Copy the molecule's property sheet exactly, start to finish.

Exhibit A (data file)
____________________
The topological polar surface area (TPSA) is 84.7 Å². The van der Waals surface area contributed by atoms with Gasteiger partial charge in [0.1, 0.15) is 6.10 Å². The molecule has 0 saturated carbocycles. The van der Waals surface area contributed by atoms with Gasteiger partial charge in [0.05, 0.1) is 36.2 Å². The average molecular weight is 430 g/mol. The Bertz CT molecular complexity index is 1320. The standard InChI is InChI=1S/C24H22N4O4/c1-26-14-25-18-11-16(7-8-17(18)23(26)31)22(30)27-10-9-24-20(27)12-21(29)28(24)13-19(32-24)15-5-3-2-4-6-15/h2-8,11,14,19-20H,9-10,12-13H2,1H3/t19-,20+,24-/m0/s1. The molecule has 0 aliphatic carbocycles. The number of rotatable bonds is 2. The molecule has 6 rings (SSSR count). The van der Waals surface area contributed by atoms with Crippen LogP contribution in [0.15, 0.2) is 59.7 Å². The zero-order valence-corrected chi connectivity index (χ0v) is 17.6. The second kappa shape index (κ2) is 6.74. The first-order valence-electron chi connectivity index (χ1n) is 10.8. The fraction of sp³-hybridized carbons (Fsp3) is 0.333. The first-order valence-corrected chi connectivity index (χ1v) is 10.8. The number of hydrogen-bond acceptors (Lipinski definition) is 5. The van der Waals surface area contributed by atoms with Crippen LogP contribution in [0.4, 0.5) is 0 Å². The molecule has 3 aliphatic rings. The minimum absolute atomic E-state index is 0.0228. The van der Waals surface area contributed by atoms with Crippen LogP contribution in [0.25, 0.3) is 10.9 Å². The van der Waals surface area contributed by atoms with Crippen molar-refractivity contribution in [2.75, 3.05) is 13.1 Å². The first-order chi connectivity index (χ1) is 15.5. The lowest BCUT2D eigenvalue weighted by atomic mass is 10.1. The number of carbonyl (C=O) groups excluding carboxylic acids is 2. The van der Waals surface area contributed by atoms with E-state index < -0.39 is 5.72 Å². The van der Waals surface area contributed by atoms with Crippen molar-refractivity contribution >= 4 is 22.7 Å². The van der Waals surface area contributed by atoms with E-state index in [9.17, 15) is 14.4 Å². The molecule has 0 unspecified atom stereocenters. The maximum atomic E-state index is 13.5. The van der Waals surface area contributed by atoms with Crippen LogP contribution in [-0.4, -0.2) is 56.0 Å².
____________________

The topological polar surface area (TPSA) is 84.7 Å². The van der Waals surface area contributed by atoms with Gasteiger partial charge in [0.1, 0.15) is 6.10 Å². The molecule has 0 saturated carbocycles. The van der Waals surface area contributed by atoms with Gasteiger partial charge in [0.05, 0.1) is 36.2 Å². The average molecular weight is 430 g/mol. The Bertz CT molecular complexity index is 1320. The standard InChI is InChI=1S/C24H22N4O4/c1-26-14-25-18-11-16(7-8-17(18)23(26)31)22(30)27-10-9-24-20(27)12-21(29)28(24)13-19(32-24)15-5-3-2-4-6-15/h2-8,11,14,19-20H,9-10,12-13H2,1H3/t19-,20+,24-/m0/s1. The molecule has 0 aliphatic carbocycles. The number of rotatable bonds is 2. The molecule has 6 rings (SSSR count). The van der Waals surface area contributed by atoms with Crippen LogP contribution in [0.15, 0.2) is 59.7 Å². The zero-order valence-corrected chi connectivity index (χ0v) is 17.6. The second kappa shape index (κ2) is 6.74. The first-order valence-electron chi connectivity index (χ1n) is 10.8. The fraction of sp³-hybridized carbons (Fsp3) is 0.333. The first-order valence-corrected chi connectivity index (χ1v) is 10.8. The number of hydrogen-bond acceptors (Lipinski definition) is 5. The van der Waals surface area contributed by atoms with Crippen LogP contribution in [0.4, 0.5) is 0 Å². The molecule has 3 aliphatic rings. The minimum absolute atomic E-state index is 0.0228. The van der Waals surface area contributed by atoms with Crippen LogP contribution in [0.25, 0.3) is 10.9 Å². The van der Waals surface area contributed by atoms with Crippen molar-refractivity contribution in [2.75, 3.05) is 13.1 Å². The first-order chi connectivity index (χ1) is 15.5. The lowest BCUT2D eigenvalue weighted by atomic mass is 10.1. The number of carbonyl (C=O) groups excluding carboxylic acids is 2. The van der Waals surface area contributed by atoms with E-state index < -0.39 is 5.72 Å². The van der Waals surface area contributed by atoms with Crippen molar-refractivity contribution >= 4 is 22.7 Å². The van der Waals surface area contributed by atoms with E-state index in [9.17, 15) is 14.4 Å². The molecule has 0 unspecified atom stereocenters. The maximum atomic E-state index is 13.5. The van der Waals surface area contributed by atoms with Crippen LogP contribution in [-0.4, -0.2) is 56.0 Å².